These outfits may very well charge "predatory" rates of 12% or more on their loans. How does this differ from what America's biggest banks do with credit cards? And, at least in the past, with some home mortgages.

    Once upon a time this would have been controlled by state usury statutes. But in the early 1980s, Citicorp got the law changed so states couldn't regulate interest rates on loans. That law remains on the books.

    What we need -- but what the Obama Administration won't do because it's in the pocket of big banks -- is to reestablish those usury statutes.
  • Duh!
    As a 19 year old kid looking at going into CAD design, I looked at ITT. Even as a young kid, I could see the costs and fees were outlandish. Checked out IVY Tech and it was a much better deal, plus credits would transfer to a 4 year school.

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  1. Cramer agrees...says don't buy it and sell it if you own it! Their "pay to play" cost is this issue. As long as they charge customers, they never will attain the critical mass needed to be a successful on company...Jim Cramer quote.

  2. My responses to some of the comments would include the following: 1. Our offer which included the forgiveness of debt (this is an immediate forgiveness and is not "spread over many years")represents debt that due to a reduction of interest rates in the economy arguably represents consideration together with the cash component of our offer that exceeds the $2.1 million apparently offered by another party. 2. The previous $2.1 million cash offer that was turned down by the CRC would have netted the CRC substantially less than $2.1 million. As a result even in hindsight the CRC was wise in turning down that offer. 3. With regard to "concerned Carmelite's" discussion of the previous financing Pedcor gave up $16.5 million in City debt in addition to the conveyance of the garage (appraised at $13 million)in exchange for the $22.5 million cash and debt obligations. The local media never discussed the $16.5 million in debt that we gave up which would show that we gave $29.5 million in value for the $23.5 million. 4.Pedcor would have been much happier if Brian was still operating his Deli and only made this offer as we believe that we can redevelop the building into something that will be better for the City and City Center where both Pedcor the citizens of Carmel have a large investment. Bruce Cordingley, President, Pedcor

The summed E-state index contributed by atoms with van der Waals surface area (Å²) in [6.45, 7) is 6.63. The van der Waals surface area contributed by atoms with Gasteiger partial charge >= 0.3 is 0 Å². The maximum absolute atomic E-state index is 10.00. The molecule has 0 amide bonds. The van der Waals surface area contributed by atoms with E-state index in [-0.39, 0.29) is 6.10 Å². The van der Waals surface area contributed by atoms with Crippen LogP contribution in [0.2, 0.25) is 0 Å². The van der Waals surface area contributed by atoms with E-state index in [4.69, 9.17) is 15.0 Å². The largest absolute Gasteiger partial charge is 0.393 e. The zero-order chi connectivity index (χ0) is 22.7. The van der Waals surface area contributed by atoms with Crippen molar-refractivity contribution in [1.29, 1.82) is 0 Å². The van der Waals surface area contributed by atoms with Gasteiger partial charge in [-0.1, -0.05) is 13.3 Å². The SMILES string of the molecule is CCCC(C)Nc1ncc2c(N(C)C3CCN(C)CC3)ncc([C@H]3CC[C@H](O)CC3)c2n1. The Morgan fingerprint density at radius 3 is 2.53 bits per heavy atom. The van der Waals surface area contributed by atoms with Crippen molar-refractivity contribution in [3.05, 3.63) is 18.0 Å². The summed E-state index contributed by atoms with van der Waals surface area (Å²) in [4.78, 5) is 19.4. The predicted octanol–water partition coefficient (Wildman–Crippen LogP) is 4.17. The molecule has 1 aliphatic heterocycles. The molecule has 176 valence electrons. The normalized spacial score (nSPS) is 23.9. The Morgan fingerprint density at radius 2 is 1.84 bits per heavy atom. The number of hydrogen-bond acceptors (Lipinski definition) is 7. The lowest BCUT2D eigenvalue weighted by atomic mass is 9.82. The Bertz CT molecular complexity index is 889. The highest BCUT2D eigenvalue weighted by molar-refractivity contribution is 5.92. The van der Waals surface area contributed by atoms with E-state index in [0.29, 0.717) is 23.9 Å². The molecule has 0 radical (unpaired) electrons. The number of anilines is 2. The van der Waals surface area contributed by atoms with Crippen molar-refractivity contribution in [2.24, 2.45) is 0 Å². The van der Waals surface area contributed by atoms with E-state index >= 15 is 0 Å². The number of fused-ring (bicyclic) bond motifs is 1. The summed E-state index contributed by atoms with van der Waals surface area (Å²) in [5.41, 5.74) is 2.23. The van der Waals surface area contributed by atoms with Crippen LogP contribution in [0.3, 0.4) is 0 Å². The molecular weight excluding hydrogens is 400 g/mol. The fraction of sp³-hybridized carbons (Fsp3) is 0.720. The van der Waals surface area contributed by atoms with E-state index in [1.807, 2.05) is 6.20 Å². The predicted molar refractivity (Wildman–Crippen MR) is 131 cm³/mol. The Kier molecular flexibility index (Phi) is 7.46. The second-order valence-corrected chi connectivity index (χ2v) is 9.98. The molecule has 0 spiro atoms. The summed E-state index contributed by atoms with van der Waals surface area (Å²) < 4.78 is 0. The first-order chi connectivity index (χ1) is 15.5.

3. I've been looking for news on Corner Bakery, too, but there doesn't seem to be any info out there. I prefer them over Panera and Paradise so can't wait to see where they'll be!

  4. WGN actually is two channels: 1. WGN Chicago, seen only in Chicago (and parts of Canada) - this station is one of the flagship CW affiliates. 2. WGN America - a nationwide cable channel that doesn't carry any CW programming, and doesn't have local affiliates. (In addition, as WGN is owned by Tribune, just like WTTV, WTTK, and WXIN, I can't imagine they would do anything to help WISH.) In Indianapolis, CW programming is already seen on WTTV 4 and WTTK 29, and when CBS takes over those stations' main channels, the CW will move to a sub channel, such as 4.2 or 4.3 and 29.2 or 29.3. TBS is only a cable channel these days and does not affiliate with local stations. WISH could move the MyNetwork affiliation from WNDY 23 to WISH 8, but I am beginning to think they may prefer to put together their own lineup of syndicated programming instead. While much of it would be "reruns" from broadcast or cable, that's pretty much what the MyNetwork does these days anyway. So since WISH has the choice, they may want to customize their lineup by choosing programs that they feel will garner better ratings in this market.

  5. The Pedcor debt is from the CRC paying ~$23M for the Pedcor's parking garage at City Center that is apprased at $13M. Why did we pay over the top money for a private businesses parking? What did we get out of it? Pedcor got free parking for their apartment and business tenants. Pedcor now gets another building for free that taxpayers have ~$3M tied up in. This is NOT a win win for taxpayers. It is just a win for Pedcor who contributes heavily to the Friends of Jim Brainard. The campaign reports are on the Hamilton County website. http://www2.hamiltoncounty.in.gov/publicdocs/Campaign%20Finance%20Images/defaultfiles.asp?ARG1=Campaign Finance Images&ARG2=/Brainard, Jim